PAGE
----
Begin with the bottom. Get each bottom board to slide in and out of its opening before sizing the other drawer parts. If the bottom binds, the assembled drawer will bind.

The drawers look a little odd – the end grain of the sides and bottom is visible on the drawer front. But they are acceptable for a piece of shop furniture – and the drawers in the original have survived many years of use.

Glue the bottom. Because the parts are all softwood, which doesn’t move much once it’s dry, you can get away with both gluing and nailing this cross-grain joint.

Begin by fitting all the drawer parts for each opening. I try to do as much fitting as I can before assembly. This usually means the drawer will require little or no tweaking after assembly. First I fit each bottom to its opening. Then I fit the sides, front and bottom. Then I begin assembling the drawer.

Too long? Dry-assemble the drawer to feel if the drawer front is too long.

To do so, place the front and sides in position on the bottom. Feel if the drawer front needs to be reduced in length so the sides are flush to the bottom. If you need to trim the drawer front, trim the back by the same amount.

Shoot it. If the drawer front is too long, shoot it to perfect length with a plane on a shooting board. Count your strokes. Then reduce the length of the drawer back by the same number of strokes, provided your original lengths were the same.

Glue and nail the sides to the front. Then glue and nail the back to the sides. Finally, glue and nail the bottom to the drawer. Fit each drawer to its opening, numbering the drawer and its opening as you go.

Hardware & Finish

As on the original, I used bin pulls for the larger drawers and knobs for the smaller drawers in the center. To ensure I got the bin pulls located correctly, I made a quick drilling jig that I clamped to each drawer front. The jig ensured I didn’t make a layout error.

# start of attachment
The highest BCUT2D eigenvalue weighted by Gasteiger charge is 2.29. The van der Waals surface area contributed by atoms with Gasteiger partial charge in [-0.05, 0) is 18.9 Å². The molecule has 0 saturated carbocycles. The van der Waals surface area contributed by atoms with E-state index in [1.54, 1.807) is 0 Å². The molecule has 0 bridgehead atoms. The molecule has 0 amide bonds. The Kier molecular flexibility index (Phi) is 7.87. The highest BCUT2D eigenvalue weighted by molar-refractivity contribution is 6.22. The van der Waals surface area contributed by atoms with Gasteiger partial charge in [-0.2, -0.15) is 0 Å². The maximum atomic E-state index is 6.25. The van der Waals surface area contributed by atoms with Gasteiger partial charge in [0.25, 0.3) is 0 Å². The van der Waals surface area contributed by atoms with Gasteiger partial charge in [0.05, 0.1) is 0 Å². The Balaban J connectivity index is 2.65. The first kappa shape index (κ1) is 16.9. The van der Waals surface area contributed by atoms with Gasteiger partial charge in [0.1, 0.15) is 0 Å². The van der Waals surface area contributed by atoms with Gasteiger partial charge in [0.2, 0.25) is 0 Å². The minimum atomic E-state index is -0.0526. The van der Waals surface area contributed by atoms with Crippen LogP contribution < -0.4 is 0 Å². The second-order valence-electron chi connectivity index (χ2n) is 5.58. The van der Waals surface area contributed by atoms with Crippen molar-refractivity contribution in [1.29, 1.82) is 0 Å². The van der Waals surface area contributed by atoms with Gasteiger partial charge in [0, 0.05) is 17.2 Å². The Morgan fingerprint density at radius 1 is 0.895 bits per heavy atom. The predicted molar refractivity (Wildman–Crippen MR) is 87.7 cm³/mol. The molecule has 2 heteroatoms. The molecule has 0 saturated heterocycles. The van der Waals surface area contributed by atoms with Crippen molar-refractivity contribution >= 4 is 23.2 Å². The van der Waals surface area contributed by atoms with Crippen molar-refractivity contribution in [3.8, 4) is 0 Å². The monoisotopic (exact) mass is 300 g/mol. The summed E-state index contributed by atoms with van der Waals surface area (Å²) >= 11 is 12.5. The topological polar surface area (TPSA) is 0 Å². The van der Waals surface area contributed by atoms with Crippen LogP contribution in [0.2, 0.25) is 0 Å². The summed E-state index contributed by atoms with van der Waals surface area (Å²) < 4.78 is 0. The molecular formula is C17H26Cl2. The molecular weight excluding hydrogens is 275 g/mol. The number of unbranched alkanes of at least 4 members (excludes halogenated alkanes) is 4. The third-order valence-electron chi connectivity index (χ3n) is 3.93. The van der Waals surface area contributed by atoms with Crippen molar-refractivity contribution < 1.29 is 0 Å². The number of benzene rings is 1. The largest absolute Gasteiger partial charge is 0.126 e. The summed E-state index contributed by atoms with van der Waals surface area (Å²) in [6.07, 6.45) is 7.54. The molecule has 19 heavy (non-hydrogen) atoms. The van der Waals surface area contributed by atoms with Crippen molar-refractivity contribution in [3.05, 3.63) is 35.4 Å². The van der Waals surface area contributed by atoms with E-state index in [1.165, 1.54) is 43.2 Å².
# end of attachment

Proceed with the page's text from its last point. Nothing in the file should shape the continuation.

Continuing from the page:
The knobs are located dead center in the fronts of the smaller drawers.

Insurance. When I have to do something 14 times, you can bet I’m going to make a jig to ensure my mind doesn’t wander and cause me to make a fatal error at this stage of the project. This simple jig locates the holes for the bin pulls in the correct place. For the taller drawers on the bottom, I set the jig 3⁄8″ lower on the drawer front.

Were I to make changes to this cabinet, it would be with the hardware. While I like the bin pulls, it would be more helpful to have pulls like an old library card catalog; the card could tell you what type of fastener is inside the drawer.

To solve this problem, Roy simply wrote what is in each drawer on the bin pull. I think he did it with pencil – it’s almost impossible to see on camera.

Another thought: Add 2″ of depth to the cabinet and you can hang hammers, screwdrivers and other accoutrements of fastening and unfastening on the inside of the door.

Install the hinges and knob on the door. I used a magnetic catch to hold the door shut. Because I’m the only person who works in my shop, there’s no need for a lock.

I finished the nail cabinet with two coats of garnet shellac, sanding between the coats. The cabinet hangs on my shop wall with a French cleat made from 12“-thick material.

And now comes the fun part: Emptying my tackle boxes of nails and screws and putting them into their new drawers, which are located conveniently above my workbench. Oh, and I guess I’ll have to look for a picture of a lady and a goat. 

Blog: Read about the fasteners the author recommends for a traditional shop.
Plan: Download a SketchUp model of Roy Underhill’s nail cabinet.
Blog: “Hey, is that a ‘Nib’ on Roy’s Nail Cabinet”